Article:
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Topsy Turvy (song) facts for kids

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"Topsy Turvy"
Song by Paul Kandel
from the album The Hunchback of Notre Dame: An Original Walt Disney Records Soundtrack
Length 5:37
Label Walt Disney
Producer(s) Alan Menken
Stephen Schwartz

"Topsy Turvy" is a song from Disney's 1996 animated feature The Hunchback of Notre Dame. The song is 5:37 minutes long and is performed by Clopin.


The song is sung by the film's gypsy narrator Clopin. It is performed as he introduces the Feast of Fools, and continues up until they crown Quasimodo as the King of Fools.

Christian Answers recounts the scene thus: "During the celebration, he is crowned “King of the Fools” and finds himself falling instantly in love with the Gypsy dancer Esmeralda. Joy turns quickly to sorrow as the crowd cruelly mocks and rejects him for his misshapen appearance, failing to see the charm which lies below his odd looks."

Composition and context

The Hunchblog writes "'Topsy Turvy' follows in the path of the big show stopping music numbers of Disney. Other songs like this included (but not limited to) 'Under the Sea' (The Little Mermaid), 'Be Our Guest' (Beauty and the Beast) and 'A Friend Like Me' (Aladdin). Unlike these, 'Topsy Turvy' is not a show stopper, it doesn’t stop the movie for the sake of a spectacle, but instead 'Topsy Turvy' propels the plot forward." The site adds "This visually also give Quasimodo something to react to and since he is seeing all this craziness for the first time, Quasimodo acts as the audience in this song. There is a cast of thousand." There are some lyrical references to Victor Hugo's novel. For example, Clopin mentions the date a being January 6, which is the day the Feast of Fools took place on. Also, Esmeralda is referenced to with the article “La”, which is often done in the novel. When Clopin sings the line “shock the priest”, he is holding a Frollo puppet, which is a subtle reference to the fact that Frollo was intended to be a priest.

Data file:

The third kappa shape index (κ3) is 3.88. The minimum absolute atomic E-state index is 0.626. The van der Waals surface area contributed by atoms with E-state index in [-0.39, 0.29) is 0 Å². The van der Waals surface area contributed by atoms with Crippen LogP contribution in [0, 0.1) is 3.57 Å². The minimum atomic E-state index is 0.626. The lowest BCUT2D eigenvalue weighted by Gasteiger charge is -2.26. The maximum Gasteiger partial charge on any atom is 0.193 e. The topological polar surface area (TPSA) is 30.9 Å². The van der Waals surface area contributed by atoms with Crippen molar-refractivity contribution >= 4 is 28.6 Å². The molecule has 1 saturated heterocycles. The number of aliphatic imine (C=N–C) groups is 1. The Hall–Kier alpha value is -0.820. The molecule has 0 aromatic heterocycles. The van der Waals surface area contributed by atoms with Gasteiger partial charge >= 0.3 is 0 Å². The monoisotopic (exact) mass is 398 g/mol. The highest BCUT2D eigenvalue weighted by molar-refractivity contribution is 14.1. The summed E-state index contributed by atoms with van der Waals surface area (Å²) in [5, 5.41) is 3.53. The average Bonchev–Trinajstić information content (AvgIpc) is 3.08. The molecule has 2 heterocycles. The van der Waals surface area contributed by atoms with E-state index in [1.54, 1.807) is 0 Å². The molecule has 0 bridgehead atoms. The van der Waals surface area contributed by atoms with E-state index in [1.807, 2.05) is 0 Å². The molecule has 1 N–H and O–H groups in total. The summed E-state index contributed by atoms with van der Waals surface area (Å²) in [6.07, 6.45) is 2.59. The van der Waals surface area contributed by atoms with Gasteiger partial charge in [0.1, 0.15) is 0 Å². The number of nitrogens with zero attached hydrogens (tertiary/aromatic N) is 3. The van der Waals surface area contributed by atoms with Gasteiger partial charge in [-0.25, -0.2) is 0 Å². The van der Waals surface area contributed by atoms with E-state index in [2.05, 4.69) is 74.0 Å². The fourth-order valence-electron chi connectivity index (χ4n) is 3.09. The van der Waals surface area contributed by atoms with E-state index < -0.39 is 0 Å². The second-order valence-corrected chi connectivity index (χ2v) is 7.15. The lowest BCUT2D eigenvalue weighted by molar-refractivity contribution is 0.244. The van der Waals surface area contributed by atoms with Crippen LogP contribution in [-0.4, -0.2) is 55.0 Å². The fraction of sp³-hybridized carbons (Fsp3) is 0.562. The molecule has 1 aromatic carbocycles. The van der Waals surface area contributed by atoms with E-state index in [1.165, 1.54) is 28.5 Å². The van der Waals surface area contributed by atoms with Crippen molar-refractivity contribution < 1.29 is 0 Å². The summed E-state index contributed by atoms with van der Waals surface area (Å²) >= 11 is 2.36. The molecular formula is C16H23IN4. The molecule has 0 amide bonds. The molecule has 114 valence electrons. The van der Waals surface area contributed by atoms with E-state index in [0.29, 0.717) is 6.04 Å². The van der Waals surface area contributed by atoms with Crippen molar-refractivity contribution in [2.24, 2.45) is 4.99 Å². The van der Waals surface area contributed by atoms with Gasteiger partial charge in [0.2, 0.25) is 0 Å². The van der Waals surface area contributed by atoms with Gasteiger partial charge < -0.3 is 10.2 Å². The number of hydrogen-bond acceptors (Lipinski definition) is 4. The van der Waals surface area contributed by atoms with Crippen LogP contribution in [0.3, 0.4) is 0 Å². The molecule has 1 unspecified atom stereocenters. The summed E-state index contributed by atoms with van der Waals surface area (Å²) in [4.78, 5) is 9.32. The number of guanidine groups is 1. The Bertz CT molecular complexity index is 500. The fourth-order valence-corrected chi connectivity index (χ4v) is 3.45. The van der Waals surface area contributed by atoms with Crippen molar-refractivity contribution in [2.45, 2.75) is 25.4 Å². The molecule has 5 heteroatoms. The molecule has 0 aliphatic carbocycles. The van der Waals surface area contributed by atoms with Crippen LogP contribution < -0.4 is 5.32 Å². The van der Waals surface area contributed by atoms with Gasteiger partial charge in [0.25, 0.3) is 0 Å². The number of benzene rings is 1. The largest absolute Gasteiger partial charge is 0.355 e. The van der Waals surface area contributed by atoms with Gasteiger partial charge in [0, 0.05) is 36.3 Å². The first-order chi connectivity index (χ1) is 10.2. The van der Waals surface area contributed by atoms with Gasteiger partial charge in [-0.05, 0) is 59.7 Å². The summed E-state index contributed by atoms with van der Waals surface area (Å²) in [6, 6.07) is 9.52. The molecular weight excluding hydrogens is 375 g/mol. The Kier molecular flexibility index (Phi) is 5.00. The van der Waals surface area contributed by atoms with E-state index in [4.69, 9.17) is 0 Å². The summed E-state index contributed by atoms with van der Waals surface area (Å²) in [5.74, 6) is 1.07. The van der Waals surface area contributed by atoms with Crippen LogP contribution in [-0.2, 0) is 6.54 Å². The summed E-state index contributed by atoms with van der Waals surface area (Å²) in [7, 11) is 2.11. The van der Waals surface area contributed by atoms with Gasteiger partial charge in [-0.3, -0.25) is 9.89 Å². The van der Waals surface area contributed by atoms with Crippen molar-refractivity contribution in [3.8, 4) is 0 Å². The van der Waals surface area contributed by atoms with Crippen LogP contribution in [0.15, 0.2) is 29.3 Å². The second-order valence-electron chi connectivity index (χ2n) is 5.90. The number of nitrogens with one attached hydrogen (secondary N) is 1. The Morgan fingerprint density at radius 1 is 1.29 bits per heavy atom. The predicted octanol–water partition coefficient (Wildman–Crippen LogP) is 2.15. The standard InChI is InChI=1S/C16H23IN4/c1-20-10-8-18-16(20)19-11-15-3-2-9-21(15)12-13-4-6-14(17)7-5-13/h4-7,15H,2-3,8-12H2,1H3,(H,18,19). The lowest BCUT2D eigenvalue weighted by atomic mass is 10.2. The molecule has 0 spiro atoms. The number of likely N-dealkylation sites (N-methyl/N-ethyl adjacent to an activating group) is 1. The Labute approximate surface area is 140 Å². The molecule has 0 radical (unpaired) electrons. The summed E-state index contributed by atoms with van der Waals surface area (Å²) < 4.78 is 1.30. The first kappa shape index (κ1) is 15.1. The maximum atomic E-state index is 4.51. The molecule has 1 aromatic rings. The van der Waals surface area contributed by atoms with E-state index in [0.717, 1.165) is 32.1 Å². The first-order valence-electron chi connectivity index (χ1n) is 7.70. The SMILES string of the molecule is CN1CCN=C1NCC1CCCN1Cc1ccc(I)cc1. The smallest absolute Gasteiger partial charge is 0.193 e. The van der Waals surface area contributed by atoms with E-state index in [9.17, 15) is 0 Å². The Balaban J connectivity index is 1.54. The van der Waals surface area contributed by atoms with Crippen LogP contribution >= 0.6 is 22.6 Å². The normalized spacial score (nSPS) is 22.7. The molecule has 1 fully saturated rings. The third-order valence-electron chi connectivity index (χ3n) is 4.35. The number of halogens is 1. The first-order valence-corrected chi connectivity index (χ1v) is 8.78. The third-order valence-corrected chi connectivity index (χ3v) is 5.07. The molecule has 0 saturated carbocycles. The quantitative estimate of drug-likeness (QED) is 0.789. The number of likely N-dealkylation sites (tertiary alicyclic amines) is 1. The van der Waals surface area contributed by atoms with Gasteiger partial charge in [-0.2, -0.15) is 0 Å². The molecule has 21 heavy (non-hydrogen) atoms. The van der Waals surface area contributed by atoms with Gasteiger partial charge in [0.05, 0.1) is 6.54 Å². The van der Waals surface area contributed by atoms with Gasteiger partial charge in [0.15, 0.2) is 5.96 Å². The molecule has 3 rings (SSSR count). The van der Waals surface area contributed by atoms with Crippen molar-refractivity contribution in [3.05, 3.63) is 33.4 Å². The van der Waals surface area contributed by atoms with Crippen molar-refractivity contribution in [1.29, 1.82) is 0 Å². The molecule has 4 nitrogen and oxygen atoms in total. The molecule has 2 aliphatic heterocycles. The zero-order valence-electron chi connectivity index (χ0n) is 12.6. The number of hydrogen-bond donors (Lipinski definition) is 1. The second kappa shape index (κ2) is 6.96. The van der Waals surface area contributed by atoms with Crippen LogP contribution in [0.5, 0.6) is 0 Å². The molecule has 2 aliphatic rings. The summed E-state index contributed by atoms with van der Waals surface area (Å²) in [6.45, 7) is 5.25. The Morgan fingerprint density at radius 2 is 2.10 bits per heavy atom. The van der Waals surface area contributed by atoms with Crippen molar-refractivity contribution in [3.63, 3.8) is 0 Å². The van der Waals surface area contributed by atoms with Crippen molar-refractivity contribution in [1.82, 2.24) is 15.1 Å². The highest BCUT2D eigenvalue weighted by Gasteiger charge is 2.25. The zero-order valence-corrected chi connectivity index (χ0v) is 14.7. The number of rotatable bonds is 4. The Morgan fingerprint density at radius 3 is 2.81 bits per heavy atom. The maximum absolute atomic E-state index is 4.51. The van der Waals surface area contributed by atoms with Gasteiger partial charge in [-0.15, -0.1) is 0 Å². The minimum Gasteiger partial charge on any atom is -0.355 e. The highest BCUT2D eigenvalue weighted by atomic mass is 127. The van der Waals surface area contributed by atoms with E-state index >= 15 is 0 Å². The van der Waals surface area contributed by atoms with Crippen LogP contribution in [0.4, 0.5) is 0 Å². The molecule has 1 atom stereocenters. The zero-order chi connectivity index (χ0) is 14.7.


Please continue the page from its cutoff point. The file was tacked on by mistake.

This song and "A Guy Like You" use "the Broadway line-dancing technique of stopping the song and then progressing its bloated performance from a standstill to proper tempo."

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